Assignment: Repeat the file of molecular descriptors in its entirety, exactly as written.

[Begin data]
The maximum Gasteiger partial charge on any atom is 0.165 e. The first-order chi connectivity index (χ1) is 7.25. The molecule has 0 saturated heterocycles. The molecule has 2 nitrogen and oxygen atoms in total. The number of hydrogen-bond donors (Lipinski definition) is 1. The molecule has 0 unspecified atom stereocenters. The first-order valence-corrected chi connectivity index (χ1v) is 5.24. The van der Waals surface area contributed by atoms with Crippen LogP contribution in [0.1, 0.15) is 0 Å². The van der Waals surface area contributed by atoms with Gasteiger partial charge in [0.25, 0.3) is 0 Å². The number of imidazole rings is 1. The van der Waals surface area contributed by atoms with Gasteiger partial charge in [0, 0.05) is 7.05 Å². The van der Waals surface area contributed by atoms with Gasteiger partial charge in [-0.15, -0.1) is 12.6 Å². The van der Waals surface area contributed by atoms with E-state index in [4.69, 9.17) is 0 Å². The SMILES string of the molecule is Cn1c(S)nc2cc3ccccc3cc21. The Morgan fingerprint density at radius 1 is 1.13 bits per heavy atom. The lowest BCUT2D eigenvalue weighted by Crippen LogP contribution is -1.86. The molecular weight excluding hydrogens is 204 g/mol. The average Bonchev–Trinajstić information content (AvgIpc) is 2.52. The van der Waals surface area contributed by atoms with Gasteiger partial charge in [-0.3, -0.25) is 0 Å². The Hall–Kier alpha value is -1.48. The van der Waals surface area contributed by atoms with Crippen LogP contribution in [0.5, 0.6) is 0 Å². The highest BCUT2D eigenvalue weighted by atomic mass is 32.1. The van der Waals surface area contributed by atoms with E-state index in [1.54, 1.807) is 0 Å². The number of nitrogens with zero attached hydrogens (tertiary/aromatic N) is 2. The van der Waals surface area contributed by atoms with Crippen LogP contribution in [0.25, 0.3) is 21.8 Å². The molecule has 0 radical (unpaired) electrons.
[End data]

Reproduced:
The maximum Gasteiger partial charge on any atom is 0.165 e. The first-order chi connectivity index (χ1) is 7.25. The molecule has 0 saturated heterocycles. The molecule has 2 nitrogen and oxygen atoms in total. The number of hydrogen-bond donors (Lipinski definition) is 1. The molecule has 0 unspecified atom stereocenters. The first-order valence-corrected chi connectivity index (χ1v) is 5.24. The van der Waals surface area contributed by atoms with Crippen LogP contribution in [0.1, 0.15) is 0 Å². The van der Waals surface area contributed by atoms with Gasteiger partial charge in [0.25, 0.3) is 0 Å². The number of imidazole rings is 1. The van der Waals surface area contributed by atoms with Gasteiger partial charge in [0, 0.05) is 7.05 Å². The van der Waals surface area contributed by atoms with Gasteiger partial charge in [-0.15, -0.1) is 12.6 Å². The van der Waals surface area contributed by atoms with E-state index in [4.69, 9.17) is 0 Å². The SMILES string of the molecule is Cn1c(S)nc2cc3ccccc3cc21. The Morgan fingerprint density at radius 1 is 1.13 bits per heavy atom. The lowest BCUT2D eigenvalue weighted by Crippen LogP contribution is -1.86. The molecular weight excluding hydrogens is 204 g/mol. The average Bonchev–Trinajstić information content (AvgIpc) is 2.52. The van der Waals surface area contributed by atoms with Gasteiger partial charge in [-0.3, -0.25) is 0 Å². The Hall–Kier alpha value is -1.48. The van der Waals surface area contributed by atoms with Crippen LogP contribution in [0.5, 0.6) is 0 Å². The highest BCUT2D eigenvalue weighted by atomic mass is 32.1. The van der Waals surface area contributed by atoms with E-state index in [1.54, 1.807) is 0 Å². The number of nitrogens with zero attached hydrogens (tertiary/aromatic N) is 2. The van der Waals surface area contributed by atoms with Crippen LogP contribution in [0.25, 0.3) is 21.8 Å². The molecule has 0 radical (unpaired) electrons.